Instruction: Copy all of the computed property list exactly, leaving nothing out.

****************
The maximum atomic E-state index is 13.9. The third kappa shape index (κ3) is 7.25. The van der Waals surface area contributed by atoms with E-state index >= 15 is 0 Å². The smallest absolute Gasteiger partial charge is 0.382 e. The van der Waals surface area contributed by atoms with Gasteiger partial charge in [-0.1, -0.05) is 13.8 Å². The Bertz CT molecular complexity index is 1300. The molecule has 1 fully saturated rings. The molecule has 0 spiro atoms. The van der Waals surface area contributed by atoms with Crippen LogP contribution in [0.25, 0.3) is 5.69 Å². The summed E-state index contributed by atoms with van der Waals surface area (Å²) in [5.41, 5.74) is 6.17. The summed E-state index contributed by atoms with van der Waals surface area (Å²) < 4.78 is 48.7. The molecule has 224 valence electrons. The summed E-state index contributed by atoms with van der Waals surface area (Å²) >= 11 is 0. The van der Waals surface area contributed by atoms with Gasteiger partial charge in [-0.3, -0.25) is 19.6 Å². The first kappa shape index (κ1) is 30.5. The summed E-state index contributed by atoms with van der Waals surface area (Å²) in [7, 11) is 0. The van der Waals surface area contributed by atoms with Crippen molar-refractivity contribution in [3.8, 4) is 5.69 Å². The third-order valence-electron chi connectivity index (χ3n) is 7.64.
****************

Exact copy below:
The maximum atomic E-state index is 13.9. The third kappa shape index (κ3) is 7.25. The van der Waals surface area contributed by atoms with E-state index >= 15 is 0 Å². The smallest absolute Gasteiger partial charge is 0.382 e. The van der Waals surface area contributed by atoms with Gasteiger partial charge in [-0.1, -0.05) is 13.8 Å². The Bertz CT molecular complexity index is 1300. The molecule has 1 fully saturated rings. The molecule has 0 spiro atoms. The van der Waals surface area contributed by atoms with Crippen LogP contribution in [0.25, 0.3) is 5.69 Å². The summed E-state index contributed by atoms with van der Waals surface area (Å²) in [5.41, 5.74) is 6.17. The summed E-state index contributed by atoms with van der Waals surface area (Å²) < 4.78 is 48.7. The molecule has 224 valence electrons. The summed E-state index contributed by atoms with van der Waals surface area (Å²) >= 11 is 0. The van der Waals surface area contributed by atoms with Gasteiger partial charge in [-0.3, -0.25) is 19.6 Å². The first kappa shape index (κ1) is 30.5. The summed E-state index contributed by atoms with van der Waals surface area (Å²) in [7, 11) is 0. The van der Waals surface area contributed by atoms with Crippen molar-refractivity contribution in [3.8, 4) is 5.69 Å². The third-order valence-electron chi connectivity index (χ3n) is 7.64.